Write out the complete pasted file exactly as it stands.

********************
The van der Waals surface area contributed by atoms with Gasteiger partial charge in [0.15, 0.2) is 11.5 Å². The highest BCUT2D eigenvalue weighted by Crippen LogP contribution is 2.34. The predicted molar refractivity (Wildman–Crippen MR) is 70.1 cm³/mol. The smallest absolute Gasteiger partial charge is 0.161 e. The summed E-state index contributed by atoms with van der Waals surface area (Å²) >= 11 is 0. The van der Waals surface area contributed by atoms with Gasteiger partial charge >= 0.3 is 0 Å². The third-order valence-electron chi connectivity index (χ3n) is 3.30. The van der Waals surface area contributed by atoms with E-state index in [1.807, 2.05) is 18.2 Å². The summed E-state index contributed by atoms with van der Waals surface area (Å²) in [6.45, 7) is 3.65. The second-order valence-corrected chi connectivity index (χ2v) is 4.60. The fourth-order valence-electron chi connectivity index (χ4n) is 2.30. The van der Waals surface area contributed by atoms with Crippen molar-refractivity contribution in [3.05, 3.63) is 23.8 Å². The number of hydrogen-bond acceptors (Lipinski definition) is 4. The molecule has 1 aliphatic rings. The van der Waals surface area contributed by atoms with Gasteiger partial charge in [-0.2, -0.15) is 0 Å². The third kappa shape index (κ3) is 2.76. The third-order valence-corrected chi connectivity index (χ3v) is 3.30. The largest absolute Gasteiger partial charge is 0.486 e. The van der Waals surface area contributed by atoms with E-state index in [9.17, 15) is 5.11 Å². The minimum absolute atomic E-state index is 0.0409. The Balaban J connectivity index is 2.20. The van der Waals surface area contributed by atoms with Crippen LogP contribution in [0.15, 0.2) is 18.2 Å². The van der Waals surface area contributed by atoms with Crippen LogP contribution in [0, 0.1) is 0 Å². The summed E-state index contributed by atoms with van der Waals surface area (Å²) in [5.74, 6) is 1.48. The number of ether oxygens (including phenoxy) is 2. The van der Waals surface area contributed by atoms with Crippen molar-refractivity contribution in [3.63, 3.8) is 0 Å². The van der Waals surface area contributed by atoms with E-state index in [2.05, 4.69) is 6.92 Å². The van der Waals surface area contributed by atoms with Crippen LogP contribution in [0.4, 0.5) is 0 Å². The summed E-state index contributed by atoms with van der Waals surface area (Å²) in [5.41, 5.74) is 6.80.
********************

The van der Waals surface area contributed by atoms with Gasteiger partial charge in [0.15, 0.2) is 11.5 Å². The highest BCUT2D eigenvalue weighted by Crippen LogP contribution is 2.34. The predicted molar refractivity (Wildman–Crippen MR) is 70.1 cm³/mol. The smallest absolute Gasteiger partial charge is 0.161 e. The summed E-state index contributed by atoms with van der Waals surface area (Å²) >= 11 is 0. The van der Waals surface area contributed by atoms with Gasteiger partial charge >= 0.3 is 0 Å². The third-order valence-electron chi connectivity index (χ3n) is 3.30. The van der Waals surface area contributed by atoms with E-state index in [1.807, 2.05) is 18.2 Å². The summed E-state index contributed by atoms with van der Waals surface area (Å²) in [6.45, 7) is 3.65. The second-order valence-corrected chi connectivity index (χ2v) is 4.60. The fourth-order valence-electron chi connectivity index (χ4n) is 2.30. The van der Waals surface area contributed by atoms with Crippen molar-refractivity contribution in [3.05, 3.63) is 23.8 Å². The number of hydrogen-bond acceptors (Lipinski definition) is 4. The molecule has 1 aliphatic rings. The van der Waals surface area contributed by atoms with Gasteiger partial charge in [-0.2, -0.15) is 0 Å². The third kappa shape index (κ3) is 2.76. The third-order valence-corrected chi connectivity index (χ3v) is 3.30. The largest absolute Gasteiger partial charge is 0.486 e. The van der Waals surface area contributed by atoms with E-state index in [9.17, 15) is 5.11 Å². The minimum absolute atomic E-state index is 0.0409. The Balaban J connectivity index is 2.20. The van der Waals surface area contributed by atoms with Crippen LogP contribution in [0.15, 0.2) is 18.2 Å². The van der Waals surface area contributed by atoms with Crippen LogP contribution in [0, 0.1) is 0 Å². The summed E-state index contributed by atoms with van der Waals surface area (Å²) in [5.74, 6) is 1.48. The number of ether oxygens (including phenoxy) is 2. The van der Waals surface area contributed by atoms with Crippen molar-refractivity contribution in [3.63, 3.8) is 0 Å². The van der Waals surface area contributed by atoms with E-state index in [2.05, 4.69) is 6.92 Å². The van der Waals surface area contributed by atoms with Crippen LogP contribution in [0.4, 0.5) is 0 Å². The summed E-state index contributed by atoms with van der Waals surface area (Å²) in [5.41, 5.74) is 6.80.